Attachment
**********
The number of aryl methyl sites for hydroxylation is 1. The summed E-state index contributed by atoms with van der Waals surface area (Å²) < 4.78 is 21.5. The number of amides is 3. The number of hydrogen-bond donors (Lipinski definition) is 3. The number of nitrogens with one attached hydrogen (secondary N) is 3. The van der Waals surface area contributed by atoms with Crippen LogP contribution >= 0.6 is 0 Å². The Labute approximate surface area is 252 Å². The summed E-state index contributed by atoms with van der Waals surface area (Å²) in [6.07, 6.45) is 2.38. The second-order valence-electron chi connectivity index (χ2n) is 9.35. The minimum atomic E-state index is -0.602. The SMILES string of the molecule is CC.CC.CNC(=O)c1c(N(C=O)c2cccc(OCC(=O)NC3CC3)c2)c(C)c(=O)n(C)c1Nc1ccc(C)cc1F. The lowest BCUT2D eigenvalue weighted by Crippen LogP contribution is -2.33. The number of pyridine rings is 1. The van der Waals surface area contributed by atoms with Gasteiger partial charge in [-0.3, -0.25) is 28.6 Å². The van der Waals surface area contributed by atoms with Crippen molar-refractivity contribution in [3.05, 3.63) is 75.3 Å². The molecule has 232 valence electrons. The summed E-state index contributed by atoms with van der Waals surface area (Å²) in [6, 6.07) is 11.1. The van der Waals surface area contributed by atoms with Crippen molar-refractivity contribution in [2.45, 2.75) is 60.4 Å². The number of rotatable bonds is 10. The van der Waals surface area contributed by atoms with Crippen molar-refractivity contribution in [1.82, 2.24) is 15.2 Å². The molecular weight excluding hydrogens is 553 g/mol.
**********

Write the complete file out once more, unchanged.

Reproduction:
The number of aryl methyl sites for hydroxylation is 1. The summed E-state index contributed by atoms with van der Waals surface area (Å²) < 4.78 is 21.5. The number of amides is 3. The number of hydrogen-bond donors (Lipinski definition) is 3. The number of nitrogens with one attached hydrogen (secondary N) is 3. The van der Waals surface area contributed by atoms with Crippen LogP contribution >= 0.6 is 0 Å². The Labute approximate surface area is 252 Å². The summed E-state index contributed by atoms with van der Waals surface area (Å²) in [6.07, 6.45) is 2.38. The second-order valence-electron chi connectivity index (χ2n) is 9.35. The minimum atomic E-state index is -0.602. The SMILES string of the molecule is CC.CC.CNC(=O)c1c(N(C=O)c2cccc(OCC(=O)NC3CC3)c2)c(C)c(=O)n(C)c1Nc1ccc(C)cc1F. The lowest BCUT2D eigenvalue weighted by Crippen LogP contribution is -2.33. The number of pyridine rings is 1. The van der Waals surface area contributed by atoms with Gasteiger partial charge in [-0.3, -0.25) is 28.6 Å². The van der Waals surface area contributed by atoms with Crippen molar-refractivity contribution in [3.05, 3.63) is 75.3 Å². The molecule has 232 valence electrons. The summed E-state index contributed by atoms with van der Waals surface area (Å²) in [6, 6.07) is 11.1. The van der Waals surface area contributed by atoms with Crippen molar-refractivity contribution in [2.45, 2.75) is 60.4 Å². The number of rotatable bonds is 10. The van der Waals surface area contributed by atoms with Crippen molar-refractivity contribution in [1.82, 2.24) is 15.2 Å². The molecular weight excluding hydrogens is 553 g/mol.